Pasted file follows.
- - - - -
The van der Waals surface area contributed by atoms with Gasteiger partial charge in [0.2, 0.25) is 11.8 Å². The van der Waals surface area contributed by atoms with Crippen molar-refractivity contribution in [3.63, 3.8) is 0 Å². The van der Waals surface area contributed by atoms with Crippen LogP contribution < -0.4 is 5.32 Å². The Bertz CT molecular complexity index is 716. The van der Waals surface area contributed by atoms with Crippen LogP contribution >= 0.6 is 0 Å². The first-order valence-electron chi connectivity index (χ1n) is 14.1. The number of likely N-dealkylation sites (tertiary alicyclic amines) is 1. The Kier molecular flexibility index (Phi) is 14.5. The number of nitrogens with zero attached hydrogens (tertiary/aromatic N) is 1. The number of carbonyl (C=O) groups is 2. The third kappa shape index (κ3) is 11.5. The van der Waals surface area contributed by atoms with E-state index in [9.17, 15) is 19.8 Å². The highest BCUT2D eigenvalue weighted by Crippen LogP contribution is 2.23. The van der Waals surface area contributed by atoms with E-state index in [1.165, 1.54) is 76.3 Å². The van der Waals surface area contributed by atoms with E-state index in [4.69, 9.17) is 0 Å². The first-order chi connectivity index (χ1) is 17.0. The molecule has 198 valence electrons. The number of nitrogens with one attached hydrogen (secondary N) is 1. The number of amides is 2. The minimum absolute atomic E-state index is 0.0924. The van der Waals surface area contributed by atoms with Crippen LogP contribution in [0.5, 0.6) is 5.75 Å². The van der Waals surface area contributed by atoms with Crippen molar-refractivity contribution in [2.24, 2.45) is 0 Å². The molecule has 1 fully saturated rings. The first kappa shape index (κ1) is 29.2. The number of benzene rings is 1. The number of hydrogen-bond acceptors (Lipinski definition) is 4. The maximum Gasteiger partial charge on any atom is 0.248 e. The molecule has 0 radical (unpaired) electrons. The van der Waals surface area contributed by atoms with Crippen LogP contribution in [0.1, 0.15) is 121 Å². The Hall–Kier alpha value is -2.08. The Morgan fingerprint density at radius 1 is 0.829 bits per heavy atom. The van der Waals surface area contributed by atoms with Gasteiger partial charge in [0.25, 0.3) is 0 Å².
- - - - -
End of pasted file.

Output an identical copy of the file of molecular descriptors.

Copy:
The van der Waals surface area contributed by atoms with Gasteiger partial charge in [0.2, 0.25) is 11.8 Å². The van der Waals surface area contributed by atoms with Crippen molar-refractivity contribution in [3.63, 3.8) is 0 Å². The van der Waals surface area contributed by atoms with Crippen LogP contribution < -0.4 is 5.32 Å². The Bertz CT molecular complexity index is 716. The van der Waals surface area contributed by atoms with Crippen LogP contribution >= 0.6 is 0 Å². The first-order valence-electron chi connectivity index (χ1n) is 14.1. The number of likely N-dealkylation sites (tertiary alicyclic amines) is 1. The Kier molecular flexibility index (Phi) is 14.5. The number of nitrogens with zero attached hydrogens (tertiary/aromatic N) is 1. The number of carbonyl (C=O) groups is 2. The third kappa shape index (κ3) is 11.5. The van der Waals surface area contributed by atoms with E-state index in [9.17, 15) is 19.8 Å². The highest BCUT2D eigenvalue weighted by Crippen LogP contribution is 2.23. The van der Waals surface area contributed by atoms with E-state index in [1.165, 1.54) is 76.3 Å². The van der Waals surface area contributed by atoms with E-state index in [4.69, 9.17) is 0 Å². The first-order chi connectivity index (χ1) is 17.0. The molecule has 198 valence electrons. The number of nitrogens with one attached hydrogen (secondary N) is 1. The number of amides is 2. The minimum absolute atomic E-state index is 0.0924. The van der Waals surface area contributed by atoms with Crippen LogP contribution in [0.5, 0.6) is 5.75 Å². The van der Waals surface area contributed by atoms with Crippen molar-refractivity contribution in [2.24, 2.45) is 0 Å². The molecule has 1 fully saturated rings. The first kappa shape index (κ1) is 29.2. The number of benzene rings is 1. The number of hydrogen-bond acceptors (Lipinski definition) is 4. The maximum Gasteiger partial charge on any atom is 0.248 e. The molecule has 0 radical (unpaired) electrons. The van der Waals surface area contributed by atoms with Crippen LogP contribution in [0.1, 0.15) is 121 Å². The Hall–Kier alpha value is -2.08. The Morgan fingerprint density at radius 1 is 0.829 bits per heavy atom. The van der Waals surface area contributed by atoms with Gasteiger partial charge in [0.25, 0.3) is 0 Å².